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The case against former Wal-Mart vice chairman Tom Coughlin – who has been convicted of fraud and whose retirement/severance package is being challenged by the retailer, which would like to void it – will go a jury trial, the Arkansas Supreme Court has ruled.

A state judge dismissed the suit brought by Wal-Mart, but the Supreme Court has now unanimously overturned that ruling.

While Wal-Mart and Coughlin had signed an agreement not to sue each other for any reason after his departure from the company, Wal-Mart is arguing that his fraudulent activities only came to light after the pact was signed…and that Coughlin’s signature was it itself fraudulent under the circumstances.

"Wal-Mart has sufficiently stated a claim that it would not have entered the retirement agreement and release had it known of Coughlin's misconduct," the justices ruled unanimously.

Coughlin’s retirement/severance package is said to be between $12 million and $15 million.

At the same time, federal prosecutors are arguing in federal appeals court that Coughlin’s sentence – 26 months of house arrest – was insufficient and that he should serve a jail term. Coughlin’s attorneys argue that the former executive is ill and would not survive a jail sentence.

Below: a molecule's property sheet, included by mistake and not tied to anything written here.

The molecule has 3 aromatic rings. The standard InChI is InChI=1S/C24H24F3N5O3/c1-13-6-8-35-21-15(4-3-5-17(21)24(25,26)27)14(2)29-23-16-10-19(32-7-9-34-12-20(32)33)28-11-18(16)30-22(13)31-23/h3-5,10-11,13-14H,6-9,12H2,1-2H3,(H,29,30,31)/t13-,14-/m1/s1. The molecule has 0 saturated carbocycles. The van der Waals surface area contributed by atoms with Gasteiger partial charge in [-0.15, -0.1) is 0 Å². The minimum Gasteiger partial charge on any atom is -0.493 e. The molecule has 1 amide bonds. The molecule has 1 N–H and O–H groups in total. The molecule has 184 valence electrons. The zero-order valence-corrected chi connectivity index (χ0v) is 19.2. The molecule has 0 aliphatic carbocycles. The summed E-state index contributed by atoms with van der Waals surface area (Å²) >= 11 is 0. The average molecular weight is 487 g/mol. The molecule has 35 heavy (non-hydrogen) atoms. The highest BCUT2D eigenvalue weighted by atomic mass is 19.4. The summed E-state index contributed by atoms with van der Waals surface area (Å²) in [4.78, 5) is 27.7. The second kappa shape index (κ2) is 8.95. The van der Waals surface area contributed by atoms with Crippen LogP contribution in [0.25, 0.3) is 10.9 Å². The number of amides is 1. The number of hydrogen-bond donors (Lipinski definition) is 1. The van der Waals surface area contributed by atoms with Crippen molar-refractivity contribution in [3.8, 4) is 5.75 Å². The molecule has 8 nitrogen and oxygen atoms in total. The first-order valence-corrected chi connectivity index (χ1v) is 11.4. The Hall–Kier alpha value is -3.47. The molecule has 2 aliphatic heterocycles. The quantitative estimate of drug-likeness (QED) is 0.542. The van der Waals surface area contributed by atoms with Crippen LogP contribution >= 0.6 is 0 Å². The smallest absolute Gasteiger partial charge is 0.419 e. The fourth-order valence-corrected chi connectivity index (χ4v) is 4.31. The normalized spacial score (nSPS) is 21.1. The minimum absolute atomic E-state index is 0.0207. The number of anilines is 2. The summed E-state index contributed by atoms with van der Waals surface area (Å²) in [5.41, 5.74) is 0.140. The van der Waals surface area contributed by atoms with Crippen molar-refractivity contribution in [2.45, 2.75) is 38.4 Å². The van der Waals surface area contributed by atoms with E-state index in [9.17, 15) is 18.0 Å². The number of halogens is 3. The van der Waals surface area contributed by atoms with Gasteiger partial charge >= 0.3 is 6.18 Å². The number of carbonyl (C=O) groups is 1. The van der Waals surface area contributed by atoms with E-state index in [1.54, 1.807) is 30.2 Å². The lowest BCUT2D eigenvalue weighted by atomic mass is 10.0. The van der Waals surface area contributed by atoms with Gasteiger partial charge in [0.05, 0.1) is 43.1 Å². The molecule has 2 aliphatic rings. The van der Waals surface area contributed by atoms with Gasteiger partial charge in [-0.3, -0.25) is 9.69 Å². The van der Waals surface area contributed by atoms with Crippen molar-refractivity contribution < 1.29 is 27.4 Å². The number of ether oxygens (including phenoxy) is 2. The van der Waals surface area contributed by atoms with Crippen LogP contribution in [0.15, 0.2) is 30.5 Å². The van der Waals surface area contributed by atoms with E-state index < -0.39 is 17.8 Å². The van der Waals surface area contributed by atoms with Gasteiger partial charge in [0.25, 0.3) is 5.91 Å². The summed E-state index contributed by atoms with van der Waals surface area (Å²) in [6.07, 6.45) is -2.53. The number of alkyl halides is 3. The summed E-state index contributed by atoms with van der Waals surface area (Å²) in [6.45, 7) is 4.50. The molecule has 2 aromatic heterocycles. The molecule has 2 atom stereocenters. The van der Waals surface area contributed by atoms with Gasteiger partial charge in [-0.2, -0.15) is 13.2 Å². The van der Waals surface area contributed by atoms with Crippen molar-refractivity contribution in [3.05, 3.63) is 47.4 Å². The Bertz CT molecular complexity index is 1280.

KC's View:
We take no pleasure in suggesting that an old, sick man should go to jail. But we also would argue that if Coughlin did not have his resources and stature in the community, he would have been in jail a long time ago…

We still maintain that some sort of public service ought to be part of the sentence – that Coughlin ought to be relocated to some sort of urban environment where he can teach disadvantaged kids about entrepreneurial values…and even provide an example of why they should stay on the right side of the law. Let him help some poor kids start a business.

That way, the punishment would fit the crime. And maybe some greater good would come out of these sorry events.